Follow these tips to create accessible visuals:
- Check your color contrast. When placing text on a background, the WCAG recommends a contrast of at least 4.5:1. You can use free tools like this color contrast analyzer to check your colors. Avoid placing text on images, which can be hard to read.
- Don’t depend on color to convey meaning. Colors can be hard to discern for people with vision impairments, including colorblindness, so you shouldn’t rely on color alone to communicate something. Instead of relying on color alone, combine it with symbols, patterns, or labels.
- When sharing animated images, avoid ones with flashing or excessive movement. Motion can trigger epilepsy, migraines, and other issues for people with vestibular conditions. If you can, avoid posting GIFs or other animated images with excessive movement.
- Don’t add excessive text to images. If you want to share a large text block, put it in the post caption. This allows users to change the size, color, and language to suit their needs.
Source: Facebook Design
Emojis and memes are engrained into the fabric of the internet and social media. Unfortunately, they aren’t 100% accessible and inclusive for everyone.
For example, if a brand uses an emoji to convey something different than its literal meaning, this context may be lost when interpreted through assistive tools like screen readers.
If you use the clapping hands emoji between every word for emphasis, screen reader users will hear "clapping hands" after each word. This is true for any emoji. This will be distracting, annoying, and disorienting. The message you're trying to emphasize will likely be lost.
— Accessibility Awareness (@A11yAwareness) April 3, 2023
Memes can be even worse. Often, they are created as text overlays on images. Even if the meme includes alt text, it may be hard to describe the punchline through text alone.
Memes that involve using all uppercase letters aren't accessible to people who use screen readers, who are blind or have low vision. It just spells the letters out like an acronym. https://t.co/uzb5CQyBZJ
— Julia Métraux (@metraux_julia) August 18, 2022
Here are some tips to make your memes and emojis accessible:
- Don’t use emojis as bullet points: Screen readers read each emoji’s alt text aloud. This makes it longer to read the list and risks muddling clarity.
- Describe content and context: When adding alt text to memes, be as descriptive as possible of the content and context, then explain the joke or humor.
- Avoid ASCII art/memes: These are some of the worst accessibility offenders. As you can imagine, it can be very confusing when text-to-speech tools narrate multi-line ASCII art like this to users. If you want to participate in the trend, share the ASCII art as an image instead and describe it via alt text.
- Place emojis at the end of sentences: Don’t add emojis in the middle of a sentence, as this is disruptive when being read by assistive tools. Instead, put them at the end of a sentence or caption.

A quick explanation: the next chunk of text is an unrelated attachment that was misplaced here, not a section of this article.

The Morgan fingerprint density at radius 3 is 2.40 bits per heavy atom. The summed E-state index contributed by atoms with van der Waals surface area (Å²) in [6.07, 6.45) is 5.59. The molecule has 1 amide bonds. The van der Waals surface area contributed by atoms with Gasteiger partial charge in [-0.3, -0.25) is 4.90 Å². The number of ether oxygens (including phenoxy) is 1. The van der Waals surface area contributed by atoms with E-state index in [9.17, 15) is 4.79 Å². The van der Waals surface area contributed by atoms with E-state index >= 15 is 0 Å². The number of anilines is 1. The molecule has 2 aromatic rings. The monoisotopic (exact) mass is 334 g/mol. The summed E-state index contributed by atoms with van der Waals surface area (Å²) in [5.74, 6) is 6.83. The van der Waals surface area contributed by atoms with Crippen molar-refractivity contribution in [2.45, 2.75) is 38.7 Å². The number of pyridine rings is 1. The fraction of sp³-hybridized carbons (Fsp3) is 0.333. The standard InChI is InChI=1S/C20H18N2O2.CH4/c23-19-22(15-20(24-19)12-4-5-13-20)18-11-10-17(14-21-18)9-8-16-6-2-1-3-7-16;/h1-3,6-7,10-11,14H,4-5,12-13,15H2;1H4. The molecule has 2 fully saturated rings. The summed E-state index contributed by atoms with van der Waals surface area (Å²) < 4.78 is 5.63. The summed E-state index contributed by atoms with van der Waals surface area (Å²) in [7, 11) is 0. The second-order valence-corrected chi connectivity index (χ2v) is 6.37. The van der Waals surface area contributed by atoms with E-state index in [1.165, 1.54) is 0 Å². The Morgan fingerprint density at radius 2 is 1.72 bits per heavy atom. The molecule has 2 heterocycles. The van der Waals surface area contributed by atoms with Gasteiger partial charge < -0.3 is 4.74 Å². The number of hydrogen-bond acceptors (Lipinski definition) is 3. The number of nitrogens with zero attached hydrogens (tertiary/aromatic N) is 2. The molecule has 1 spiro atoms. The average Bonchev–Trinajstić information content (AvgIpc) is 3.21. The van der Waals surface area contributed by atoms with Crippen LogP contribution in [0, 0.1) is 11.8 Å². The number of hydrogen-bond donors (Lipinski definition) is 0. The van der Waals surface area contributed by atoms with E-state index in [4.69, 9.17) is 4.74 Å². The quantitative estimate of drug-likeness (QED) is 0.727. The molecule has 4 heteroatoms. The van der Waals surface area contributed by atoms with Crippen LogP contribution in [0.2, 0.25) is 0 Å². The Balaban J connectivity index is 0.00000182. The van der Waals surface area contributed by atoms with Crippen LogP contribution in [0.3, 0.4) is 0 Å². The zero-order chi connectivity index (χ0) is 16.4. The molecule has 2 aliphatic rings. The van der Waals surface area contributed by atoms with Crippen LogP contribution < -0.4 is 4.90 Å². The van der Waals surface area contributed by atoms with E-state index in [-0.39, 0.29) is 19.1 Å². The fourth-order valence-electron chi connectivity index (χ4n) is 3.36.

- No more than 3 emojis per social media post: Excessive emojis can be disruptive and confusing for users using screen readers. As a rule, don’t use more than three emojis in a post.
- Don’t repeat more than 3 emojis in a row: Repeated emojis can be time-consuming when narrated by text-to-speech tools. They also may not understand why an emoji is repeated, so avoid it when possible.
i’m just gonna take ur opinions about pineapple
and put them in the garbage
＞ ＞ 🗑️
— Domino's Pizza (@dominos) March 10, 2023
As shown in this example from Domino’s, it can be tempting for brands to participate in trends. However, this tweet would be difficult for assistive tools to interpret correctly due to the emojis and ASCII symbols.
Good news: Accessibility has become a bigger priority for many social media platforms in recent years. Twitter and TikTok have led the way in launching accessibility improvements and new features. These include alt text and auto-generated captions.
It’s important to be familiar with each platform’s accessibility features and resources. We’ve listed links to learn more below.
Facebook & Instagram:
- Meta Accessibility page
- Meta Accessibility on Twitter
- Facebook Accessibility Help Center
- Instagram Accessibility Help Center
- YouTube accessibility settings
- Using YouTube with a screen reader
- Accessibility for YouTube mobile app
- Emotional Health Resources
- Accessibility best practices for engineers & designers
- Vision accessibility features
And finally, some accessibility experts to follow:
- Twitter list of 100+ accessibility voices (curated by @PatrickMGarvin)
No one expects all social media marketers to be accessibility experts. Instead, do your best to stay informed (through articles like this), and if you happen to make an accessibility mistake, accept feedback and learn from it for the future.